Many flock to Austin, Texas to enjoy the music scene. Others head to the state capital to see why the locals say, “Keep Austin Weird.” The indie vibes in Austin also include enjoying the great outdoors, whether it be kayaking, biking, rollerblading, swimming, or picnicking.
Super Spots for Social Distancing
Austin is a great spot for nature lovers. The river is a main attraction. It runs right through downtown, and there are lakes in all directions. Both Lady Bird Lake and Lake Travis are actually reservoirs. And then there is Lake Austin which is even narrower, more like a river. Lesser-known bodies of water are Mueller Lake, Lake Georgetown (north of Travis County). San Marcos (southwest of Austin) is a great place for river rafting. Wimberley, between Austin and San Marcos, boasts two ever-popular watering holes: Jacob’s Well and the Blue Hole.
All the above are great spots to enjoy with friends or family and maintain social distancing. Another place with ample space is McKinney Falls State Park. This is a natural wonderland just ten minutes from the airport.
600 Acres for Nature Lovers
So close to Bergstrom International Airport (AUS) yet you don’t hear or see a single plane fly by. While the burgeoning real estate market is starting to spread to the state park, once inside the gates, it still feels as if you are far from the city. Carrie
There are more than 600 acres here. Thanks to the thick woods environment, most of the park is shaded. There are 80 campsites for RV hookups, tents, or cabin rentals, and loads of picnic areas. The park offers a few designated campfires areas too. Restrooms and water fountains are sprinkled throughout the area although visitors are encouraged to have plenty of water with them when they are on the trails.
Carrie is a San Antonio resident and avid camper. She went camping six times in the last four months of the Covid pandemic. Sometimes she takes her kids. Other times she goes just with her partner. “Nature is the perfect doorway into presence. Everything becomes a meditation: Boiling water, pitching a tent, starting a fire … It’s very simple yet very profound,” she says. She enjoys the outings as it provides ample quality time with loved ones, and is a way to shut out the stressors of city life. “Camping is teaching us to move slower, allow more patience in, and not take things so seriously.”
McKinney Falls State Park features nine miles of trails for hiking, biking, or jogging. Several of the trails run alongside 1.7 miles of Onion Creek. Most are fairly easy, and range between 15 to 90 minutes to complete. Others have pathways that can be muddy or filled with a bit of water. For those up for the moderate courses, consider wearing boots or waterproof shoes. Three of the trails require creek crossing, and May is the wettest month of the year. For those that want to cool off in the water, there are two beautiful areas to swim or wade: The Upper Falls and The Lower Falls. Bring a bathing suit and towel, and keep your dogs out of the water.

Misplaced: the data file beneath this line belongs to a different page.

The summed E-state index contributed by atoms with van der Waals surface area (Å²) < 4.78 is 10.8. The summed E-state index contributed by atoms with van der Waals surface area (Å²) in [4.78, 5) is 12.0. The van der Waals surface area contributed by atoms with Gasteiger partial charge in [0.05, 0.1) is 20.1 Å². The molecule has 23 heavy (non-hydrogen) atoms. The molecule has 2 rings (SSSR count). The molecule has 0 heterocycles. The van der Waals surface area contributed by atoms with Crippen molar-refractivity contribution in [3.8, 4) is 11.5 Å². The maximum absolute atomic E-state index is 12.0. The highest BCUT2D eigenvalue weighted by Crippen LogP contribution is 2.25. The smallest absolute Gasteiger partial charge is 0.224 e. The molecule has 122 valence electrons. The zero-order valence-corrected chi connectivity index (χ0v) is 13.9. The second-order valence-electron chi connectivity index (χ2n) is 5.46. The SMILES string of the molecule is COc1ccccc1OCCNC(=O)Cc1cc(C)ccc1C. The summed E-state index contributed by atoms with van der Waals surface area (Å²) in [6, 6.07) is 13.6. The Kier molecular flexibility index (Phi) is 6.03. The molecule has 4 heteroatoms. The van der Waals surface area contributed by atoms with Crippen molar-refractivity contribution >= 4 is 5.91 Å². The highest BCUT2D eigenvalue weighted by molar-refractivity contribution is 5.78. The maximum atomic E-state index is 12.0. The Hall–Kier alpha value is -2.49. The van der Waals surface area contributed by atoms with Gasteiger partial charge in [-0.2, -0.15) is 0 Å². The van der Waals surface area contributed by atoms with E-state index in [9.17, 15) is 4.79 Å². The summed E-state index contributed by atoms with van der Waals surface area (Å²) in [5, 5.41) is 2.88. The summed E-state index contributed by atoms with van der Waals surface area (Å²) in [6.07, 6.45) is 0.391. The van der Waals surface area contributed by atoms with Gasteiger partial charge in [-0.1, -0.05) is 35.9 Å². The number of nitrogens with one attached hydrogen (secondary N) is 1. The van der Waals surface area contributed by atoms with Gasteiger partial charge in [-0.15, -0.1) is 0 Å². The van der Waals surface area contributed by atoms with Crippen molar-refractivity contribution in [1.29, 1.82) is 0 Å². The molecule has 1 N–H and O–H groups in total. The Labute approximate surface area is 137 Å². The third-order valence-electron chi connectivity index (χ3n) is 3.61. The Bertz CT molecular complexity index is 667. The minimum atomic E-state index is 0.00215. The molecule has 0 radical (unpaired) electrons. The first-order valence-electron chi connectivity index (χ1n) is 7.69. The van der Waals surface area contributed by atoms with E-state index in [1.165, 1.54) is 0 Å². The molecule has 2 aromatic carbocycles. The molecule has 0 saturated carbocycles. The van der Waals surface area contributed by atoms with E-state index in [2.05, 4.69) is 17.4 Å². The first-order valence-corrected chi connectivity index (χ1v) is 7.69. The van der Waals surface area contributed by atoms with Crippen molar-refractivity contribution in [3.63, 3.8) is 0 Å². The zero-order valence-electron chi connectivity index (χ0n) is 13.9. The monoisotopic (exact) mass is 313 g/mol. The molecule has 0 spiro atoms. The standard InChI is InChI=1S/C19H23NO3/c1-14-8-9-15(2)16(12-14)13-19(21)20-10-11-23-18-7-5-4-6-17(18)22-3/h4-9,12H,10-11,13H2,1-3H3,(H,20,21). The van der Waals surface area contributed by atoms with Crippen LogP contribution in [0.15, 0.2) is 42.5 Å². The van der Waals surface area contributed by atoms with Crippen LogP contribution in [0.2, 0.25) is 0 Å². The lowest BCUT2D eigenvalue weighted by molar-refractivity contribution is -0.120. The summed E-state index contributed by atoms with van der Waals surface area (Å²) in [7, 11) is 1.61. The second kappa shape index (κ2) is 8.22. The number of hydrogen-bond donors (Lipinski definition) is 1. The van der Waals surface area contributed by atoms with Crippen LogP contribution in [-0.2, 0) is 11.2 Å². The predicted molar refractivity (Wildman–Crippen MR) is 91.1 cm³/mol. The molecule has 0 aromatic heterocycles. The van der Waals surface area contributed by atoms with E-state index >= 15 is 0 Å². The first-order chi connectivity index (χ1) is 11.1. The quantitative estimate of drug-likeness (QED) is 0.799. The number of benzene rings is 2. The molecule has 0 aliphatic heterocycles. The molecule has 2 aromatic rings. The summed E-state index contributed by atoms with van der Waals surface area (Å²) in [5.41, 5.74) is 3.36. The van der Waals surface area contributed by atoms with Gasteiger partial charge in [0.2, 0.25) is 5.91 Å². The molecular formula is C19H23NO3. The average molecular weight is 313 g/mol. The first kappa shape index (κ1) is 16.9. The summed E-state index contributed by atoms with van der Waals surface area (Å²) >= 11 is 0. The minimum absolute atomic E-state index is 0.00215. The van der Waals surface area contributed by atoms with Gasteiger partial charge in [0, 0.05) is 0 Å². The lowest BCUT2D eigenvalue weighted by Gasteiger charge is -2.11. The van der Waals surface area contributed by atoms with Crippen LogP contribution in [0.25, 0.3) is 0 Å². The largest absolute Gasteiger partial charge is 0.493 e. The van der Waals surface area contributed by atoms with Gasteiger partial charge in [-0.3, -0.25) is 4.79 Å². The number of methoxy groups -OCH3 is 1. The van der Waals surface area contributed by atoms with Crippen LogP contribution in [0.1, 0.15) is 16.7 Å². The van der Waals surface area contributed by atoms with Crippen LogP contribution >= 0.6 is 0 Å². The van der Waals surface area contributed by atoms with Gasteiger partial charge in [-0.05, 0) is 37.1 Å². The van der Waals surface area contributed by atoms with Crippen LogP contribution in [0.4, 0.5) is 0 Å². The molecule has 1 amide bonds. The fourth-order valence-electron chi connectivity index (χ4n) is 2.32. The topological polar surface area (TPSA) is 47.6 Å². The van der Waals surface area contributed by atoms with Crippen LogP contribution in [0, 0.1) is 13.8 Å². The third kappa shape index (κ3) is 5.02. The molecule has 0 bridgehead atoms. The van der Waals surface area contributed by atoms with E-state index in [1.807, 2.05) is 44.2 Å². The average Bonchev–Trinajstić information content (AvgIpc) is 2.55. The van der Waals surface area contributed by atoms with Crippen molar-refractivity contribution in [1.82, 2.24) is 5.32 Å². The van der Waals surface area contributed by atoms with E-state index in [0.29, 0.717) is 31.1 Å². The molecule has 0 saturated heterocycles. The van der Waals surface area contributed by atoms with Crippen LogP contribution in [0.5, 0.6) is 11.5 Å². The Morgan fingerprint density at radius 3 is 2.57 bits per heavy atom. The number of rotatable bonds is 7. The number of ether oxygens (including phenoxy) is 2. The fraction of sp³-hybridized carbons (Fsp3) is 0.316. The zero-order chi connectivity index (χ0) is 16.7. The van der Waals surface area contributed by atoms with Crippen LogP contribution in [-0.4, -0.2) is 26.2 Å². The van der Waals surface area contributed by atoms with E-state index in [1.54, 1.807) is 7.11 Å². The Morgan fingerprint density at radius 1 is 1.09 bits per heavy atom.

The Upper Falls has impressive limestone ledges and cliffs. The Lower Falls has larger waterfalls surrounded by a patio of limestone and volcanic ash that seems to extend forever.
While trails are marked in spots, you can get lost. Pin the location of your vehicle with GPS and note the GPS coordinates listed for several points of interest on the Trails Map. Unlike some state parks, phone and internet signals work well throughout McKinney Falls.
History of McKinney Falls State Park
In 1850, Thomas Freeman McKinney was traveling the Camino Real that winds up from Mexico City through Texas and across to Louisiana. McKinney chose to settle nearly 1,000 miles north of the former Tenochtitlán (Mexico City) in an area that had been inhabited by Native Americans for 10,000 years. His second wife and adopted daughter joined him later. The man who funded ten percent of the Texas Revolution was a wealthy slave owner. McKinney brought 14 of his slaves to build two houses, a grist-mill, and miles of livestock walls.
Around 1940, a fire burned down most of the original structures, but a portion of the walls remain.
McKinney died in 1873. His widow sold the land and that family donated the acreage to the state of Texas in 1973.
Open to the public since 1976, Texas Parks and Wildlife manages the reserve. Day passes are just six dollars per adult. Kids enter free. Pets are allowed for day trips, on a leash. The park is open to visitors from 8 a.m. to 10 p.m. daily. Book online in advance.